Speech of the birds

So the bird song has almost come to an end and the arias of blackbird, robin, thrush and chaffinch are no longer trilling out across the garden, only the cheeping of sparrows, an occasional sparkling cadence from the goldfinches and the twitter of swallows. But even they seem to have taken to the moors and we don’t hear them so often now their young have left the nests.

But the nightjars arrived about 10 days ago or so, judging by the frantic activity that greeted me at dusk about 9 days ago on the edge of the once clear-felled woods where they have been in residence for some years. The stumps of the pine trees have turned into strange young trees with wiggly tops that make them look like a coven of witches in the gloaming. The nightjars choose to bed their nests on the ground in the middle of this crowded amphitheatre and the sharp spikes of the conifers must give them some protection.
At dusk the first sound is a shrill kee-wick, an alarm call. Then comes the unearthly sound of the male nightjars’ churring that fills the air. On a still night the sound carries quite a way.

About 9 days ago the midges were out in force and it’s hard to photograph a nightjar, not only because of its speed but because of the wonder of it!

Last night (no midges)we felt blessed when one of the nightjars flew uncannily and silently round and round our heads, hovering in the air with a V shaped wingspread as if the air is a liquid and holds the bird in suspension. Its flight is like a moth’s which is what it eats on the wing, mouth open. Its silhouette is like a small hawk and it can flutter and soar and drop like a stone. The journey from Africa may be long and arduous but you can see how this bird is created for air.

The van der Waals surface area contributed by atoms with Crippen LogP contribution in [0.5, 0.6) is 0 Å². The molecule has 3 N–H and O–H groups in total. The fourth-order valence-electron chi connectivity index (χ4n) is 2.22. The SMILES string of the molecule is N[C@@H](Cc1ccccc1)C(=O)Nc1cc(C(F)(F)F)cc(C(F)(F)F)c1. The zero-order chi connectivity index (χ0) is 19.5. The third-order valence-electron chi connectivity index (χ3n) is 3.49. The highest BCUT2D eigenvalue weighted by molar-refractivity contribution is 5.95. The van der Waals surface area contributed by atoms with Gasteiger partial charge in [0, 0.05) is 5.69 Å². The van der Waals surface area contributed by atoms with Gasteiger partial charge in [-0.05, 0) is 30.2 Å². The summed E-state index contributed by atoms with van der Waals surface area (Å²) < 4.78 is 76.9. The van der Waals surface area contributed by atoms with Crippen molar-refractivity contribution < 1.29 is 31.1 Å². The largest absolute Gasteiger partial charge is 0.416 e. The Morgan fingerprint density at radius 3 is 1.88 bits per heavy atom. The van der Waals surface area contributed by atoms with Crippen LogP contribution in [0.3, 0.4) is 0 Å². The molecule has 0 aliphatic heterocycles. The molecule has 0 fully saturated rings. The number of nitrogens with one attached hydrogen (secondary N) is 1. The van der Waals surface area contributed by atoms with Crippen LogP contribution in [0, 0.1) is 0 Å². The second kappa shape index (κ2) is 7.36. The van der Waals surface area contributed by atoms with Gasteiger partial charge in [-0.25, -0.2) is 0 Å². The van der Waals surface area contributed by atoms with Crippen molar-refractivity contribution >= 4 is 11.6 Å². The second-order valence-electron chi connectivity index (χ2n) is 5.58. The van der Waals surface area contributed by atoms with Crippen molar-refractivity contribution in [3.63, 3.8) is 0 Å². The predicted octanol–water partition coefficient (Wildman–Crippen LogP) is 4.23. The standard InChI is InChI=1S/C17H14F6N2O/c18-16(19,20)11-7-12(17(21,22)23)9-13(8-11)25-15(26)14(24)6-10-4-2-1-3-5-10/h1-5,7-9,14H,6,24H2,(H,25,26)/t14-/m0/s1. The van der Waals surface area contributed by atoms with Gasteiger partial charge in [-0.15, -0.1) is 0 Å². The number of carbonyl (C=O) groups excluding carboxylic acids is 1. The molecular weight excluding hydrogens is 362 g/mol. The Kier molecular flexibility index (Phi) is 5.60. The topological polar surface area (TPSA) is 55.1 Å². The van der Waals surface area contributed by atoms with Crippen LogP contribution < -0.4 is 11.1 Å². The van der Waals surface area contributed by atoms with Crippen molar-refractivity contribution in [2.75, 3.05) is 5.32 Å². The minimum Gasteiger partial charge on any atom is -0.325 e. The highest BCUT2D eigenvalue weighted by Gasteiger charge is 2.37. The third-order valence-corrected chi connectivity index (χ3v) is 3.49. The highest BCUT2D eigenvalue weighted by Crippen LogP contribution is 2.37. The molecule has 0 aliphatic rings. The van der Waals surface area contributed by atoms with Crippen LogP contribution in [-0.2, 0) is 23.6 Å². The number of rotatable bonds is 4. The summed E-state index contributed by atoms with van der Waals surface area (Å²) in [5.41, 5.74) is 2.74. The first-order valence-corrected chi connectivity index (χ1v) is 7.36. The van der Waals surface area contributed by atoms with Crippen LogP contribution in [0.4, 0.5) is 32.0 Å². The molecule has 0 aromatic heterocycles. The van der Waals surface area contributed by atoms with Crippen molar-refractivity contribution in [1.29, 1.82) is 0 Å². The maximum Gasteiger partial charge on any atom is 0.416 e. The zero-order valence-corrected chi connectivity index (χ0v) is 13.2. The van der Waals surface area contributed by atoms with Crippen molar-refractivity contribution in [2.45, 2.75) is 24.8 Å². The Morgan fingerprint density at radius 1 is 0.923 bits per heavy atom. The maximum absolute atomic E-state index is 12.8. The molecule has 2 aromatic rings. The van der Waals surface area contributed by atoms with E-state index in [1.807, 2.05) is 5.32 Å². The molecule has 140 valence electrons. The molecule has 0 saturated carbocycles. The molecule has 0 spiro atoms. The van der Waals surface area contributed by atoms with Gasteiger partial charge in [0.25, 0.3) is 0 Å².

In last night’s strong moonlight the churring continued and the birds were churring and flitting about in their territory.

I am  interested in why I love birds so much as it isnt a new thing in my life. I wonder what it is they mean to me so I try to work that out in my many bird poems. Today I found this beautiful Islamic text:

the speech of the birds

and this lovely website: https://aspeechofbirds.wordpress.com/

where there’s a quote from Sharon Olds that interested me:

“… to a poet, the human community is like the community of birds to a bird, singing to each other. Love is one of the reasons we are singing to one another, love of language itself, love of sound, love of singing itself, and love of the other birds.”

But me, I like birds for being themselves too.


About Rebecca Gethin

Rebecca Gethin is a poet and a novelist. Cinnamon Press published her third collection, All the Time in the World in 2017. Another pamphlet is forthcoming with Three Drops Press. Her second novel, What the horses heard, was published by Cinnamon Press in May 2014. Her second poetry collection - A Handful of Water - was published by Cinnamon in 2013. Her first - River is the Plural of Rain - was published by Oversteps Books in 2009. Her novel Liar Dice won the Cinnamon Press Novel Writing Award in 2010 and was published in 2011. She lives on Dartmoor and writes occasional pieces about wildlife and nature. Her poems appear in a variety of poetry magazines and in several anthologies.
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4 Responses to Speech of the birds

  1. E.E. Nobbs says:

    Keep writing about birds…never stop xx

  2. Thanks, Elly, thought I might be getting boring though 😔

  3. Lovely poems enjoy reading them

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